As many of you may well know I’ve started a 4-month internship at the Peres Center for Peace in Tel Aviv. Founded by former Israeli Prime Minister, Shimon Peres, the organisation attempts to encourage socio-economic cooperation and development between Israelis and Palestinians. I am working in the Business & Economics Department which at the moment is working on business-to-business cooperation projects across the divide as well as economic academic research and advocacy based on the principles of a 2-state solution – goals and projects which can seem entirely out-of-place in the current environment where reaching out to “the other” is often deemed a highly contentious act in itself.
It’s been a tough old first week, not least getting used to the 2 ½ hour commute between our home and their offices magically located on the seafront in Jaffa (the Arab part of Tel Aviv). Thankfully the work has been challenging and far from the menial administrative tasks you fear you might end up doing as intern. A mixture of editing, translating, writing newspaper opinion pieces, attending budgets meeting with the EU, as well as the odd business lunch with Israeli and Palestinian academics (discussing water rights in the West Bank) in a swanky East Jerusalem hotel thrown in for good measure – all of which has made the first week an interesting one.
Hopefully I’ll have some good stories and experiences to tell over the coming months. Until then I leave you with this rapidly re-written op-ed piece I was assigned to draft for two academics who are publishing a paper on the upcoming UN bid by the Palestinians. It’s basically about the economic potential of Palestine and the dire economic consequences that it would continue to face should meaningful negotiations remain….well non-existent. It’s a hard task translating a 50-page economics paper full with graphs, tables and lofty economic rhetoric into something relatively catchy and approachable for the general public. Anyway I gave it my best shot and tried to relate it to the ongoing social protests in Israel as means to engage the average Israeli.
Op-Ed: September as a Cross-Road
As much as we try to erect walls, physical and psychological, between ourselves, the future economic prosperity of both our nations remains intrinsically intertwined. The social protests in Israel may have tactically avoided the issue but if social justice is to be based on a fairer division of the economic pie, Israelis must recognize that the size of the economic pie depends on long-term peace between Israeli and Palestine.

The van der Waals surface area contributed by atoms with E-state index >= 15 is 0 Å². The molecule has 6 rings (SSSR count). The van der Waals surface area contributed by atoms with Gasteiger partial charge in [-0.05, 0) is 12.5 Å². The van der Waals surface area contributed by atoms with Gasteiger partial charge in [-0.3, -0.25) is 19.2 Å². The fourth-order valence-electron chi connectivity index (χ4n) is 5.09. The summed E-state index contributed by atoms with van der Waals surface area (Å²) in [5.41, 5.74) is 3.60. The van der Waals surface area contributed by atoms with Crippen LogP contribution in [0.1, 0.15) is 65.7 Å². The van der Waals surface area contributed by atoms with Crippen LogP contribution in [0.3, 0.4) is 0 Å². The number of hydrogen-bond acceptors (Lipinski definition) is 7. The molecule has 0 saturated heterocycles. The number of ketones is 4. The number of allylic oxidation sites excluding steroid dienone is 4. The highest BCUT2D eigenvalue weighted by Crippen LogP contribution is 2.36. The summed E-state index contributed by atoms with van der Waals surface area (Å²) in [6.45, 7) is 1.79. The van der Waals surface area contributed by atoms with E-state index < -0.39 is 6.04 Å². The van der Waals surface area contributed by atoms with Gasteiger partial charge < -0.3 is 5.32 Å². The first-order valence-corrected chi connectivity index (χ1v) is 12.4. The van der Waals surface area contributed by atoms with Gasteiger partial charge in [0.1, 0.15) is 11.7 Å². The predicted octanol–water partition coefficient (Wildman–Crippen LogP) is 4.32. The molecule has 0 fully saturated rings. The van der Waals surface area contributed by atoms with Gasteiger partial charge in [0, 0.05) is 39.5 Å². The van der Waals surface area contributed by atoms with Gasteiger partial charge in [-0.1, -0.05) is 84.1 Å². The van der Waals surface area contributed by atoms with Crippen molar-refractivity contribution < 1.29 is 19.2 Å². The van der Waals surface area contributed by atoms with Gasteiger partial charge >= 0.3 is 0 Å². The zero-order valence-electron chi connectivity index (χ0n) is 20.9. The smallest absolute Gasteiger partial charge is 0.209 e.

Aspirations for social justice are not limited to the protestors on Rothschild Av. but extend to the occupied territories. Whilst on Rothschild Av. the protestors legitimately protested against the millionaire tycoons and decades of neoliberal policies, so Palestinians feel legitimately compelled to protest against the economically restrictive measures intrinsically interwoven into the status quo. Furthermore, the political impasse is endangering the two-state solution by deterring international aid – so long the life-line of the Palestinian economy. This in turn risks stirring up a highly dangerous situation where Palestinian political instability and a depressed economy couple with the frustrated aspirations for a Palestinian state.
Thus we approach September’s UN Palestinian bid with the hope that the “September Process” will revive the peace process. It is true that tensions are likely to be running high in the coming weeks. At the UN Israel is bracing itself for a diplomatic “tsunami” as the General Assembly is set to upgrade the Palestinian’s status. At home Israelis are bracing themselves for the possibility that peaceful Palestinian outpourings of celebration and/or demonstrations will spillover into violent confrontations with the IDF and settlers. However, these legitimate concerns in the short-term must not blind our long-term aspirations
For all the obstacles the occupation places on Palestinian economic activity the potential for a vibrant and sustainable economy remains within our reach. A new economic regime betweenIsraelandPalestine, with a free trade agreement at its core, would reignite the Palestinian economy, 11-12% annual growth over the next decade. A stable sovereignPalestinestate with a prosperous economy will be a dynamic economic partner forIsrael. Israeli companies will benefit from the Palestinian need for Israeli technological know-how and advanced industrial infrastructure and products. Equally Israeli consumers can expect to benefit from the introduction cost effective Palestinian products to the Israeli market. Finally, the prospect of a viable solution to the conflict will enhance stability in the region and in turn provide international investors the guarantees they need for boost investment in Israel.
The peace process (or lack of) need not be framed as an insidious battle to see which side can extract the largest concessions from the opposing party. Instead we should use the window of opportunity afforded to us by the September Process to refocus our negotiations on the win-win situation that can be achieved by economic cooperation and the economic prosperity it can sustain for both Israelis and Palestinians.